How We’re Special
We could not produce high-volume, high-quality meals without significant help from supporters who share a love of camaraderie, cooking and caring for others. Each weekday, a team of 25 to 40 people devote their own free time to ready items for cooking by cutting, chopping, peeling and preparing ingredients. Others work as a team to get the final product packaged, sealed, and labeled for daily deliveries. Community Kitchen volunteers combine an attention to detail combined with a passion for feeding others. To join this fantastic team, indicate your willingness to work in the Community Kitchen on our volunteer application here.
Local Produce Initiative
We are the fortunate beneficiary of several partnerships that provide locally grown produce for our meals. Efforts underway with the Green Acre at the Science Museum of Virginia, the Community Kitchen Garden at Lewis Ginter Botanical Garden, Shalom Farms, and others help bring fresh fruits and vegetables to those who don’t have access to such options.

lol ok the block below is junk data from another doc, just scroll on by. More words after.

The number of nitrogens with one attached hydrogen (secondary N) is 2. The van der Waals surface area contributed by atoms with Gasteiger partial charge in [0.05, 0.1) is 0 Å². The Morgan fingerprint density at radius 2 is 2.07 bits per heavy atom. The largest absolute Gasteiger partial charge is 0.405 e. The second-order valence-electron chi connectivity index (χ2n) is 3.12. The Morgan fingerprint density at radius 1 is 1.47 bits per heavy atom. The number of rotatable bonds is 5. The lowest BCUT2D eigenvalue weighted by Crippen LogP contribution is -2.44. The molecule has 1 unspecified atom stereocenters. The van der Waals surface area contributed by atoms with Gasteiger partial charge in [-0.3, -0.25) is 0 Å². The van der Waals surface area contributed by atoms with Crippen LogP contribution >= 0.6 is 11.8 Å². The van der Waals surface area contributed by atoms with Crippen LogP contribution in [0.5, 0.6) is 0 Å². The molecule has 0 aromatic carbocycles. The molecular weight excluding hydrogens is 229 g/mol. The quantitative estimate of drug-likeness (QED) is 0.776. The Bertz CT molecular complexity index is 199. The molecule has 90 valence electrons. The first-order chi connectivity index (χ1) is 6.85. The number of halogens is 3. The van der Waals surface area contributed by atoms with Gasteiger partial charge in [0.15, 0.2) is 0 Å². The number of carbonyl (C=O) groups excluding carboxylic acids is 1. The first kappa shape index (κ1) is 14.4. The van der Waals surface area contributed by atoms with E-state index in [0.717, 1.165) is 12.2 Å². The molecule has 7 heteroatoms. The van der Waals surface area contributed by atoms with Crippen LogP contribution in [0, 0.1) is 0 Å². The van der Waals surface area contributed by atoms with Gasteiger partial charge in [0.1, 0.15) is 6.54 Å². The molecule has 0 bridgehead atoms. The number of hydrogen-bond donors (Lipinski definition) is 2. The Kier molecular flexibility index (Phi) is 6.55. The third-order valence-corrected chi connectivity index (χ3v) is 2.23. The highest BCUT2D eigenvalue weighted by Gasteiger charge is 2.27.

The Community Kitchen earned the LEED-certified designation by the U.S. Green Building Council. The “Green Building” is a high performance structure that maximizes environmental, economic and health benefits. Sustainable design elements of the project included:
- Efficient lighting with building automation and user controls
- Solar roof panels to heat the water used by kitchen equipment
- Ambient light to raise/lower electric lights depending on sun level
- Reserved parking spots for fuel-efficient vehicles
- Showers for staff/volunteers who walk or bicycle to work
- High level of recycle capability in the kitchen—from cans and bottles to cardboard and plastic (plus all of the same from our warehouse and offices)
- Low VOC paints
- Indoor air-quality management plan
- Construction waste management plan
- Faucet aerators and ultra-low flush toilets
- Energy STAR roof
The Community Kitchen addition was constructed with materials obtained within 500 miles and rated at low volatile organic levels. During the construction process, 20 percent of the construction trash had to be recycled. Long term, all of these features will help the FeedMore organization lower maintenance costs, save energy, increase productivity, and remain good stewards of our environment.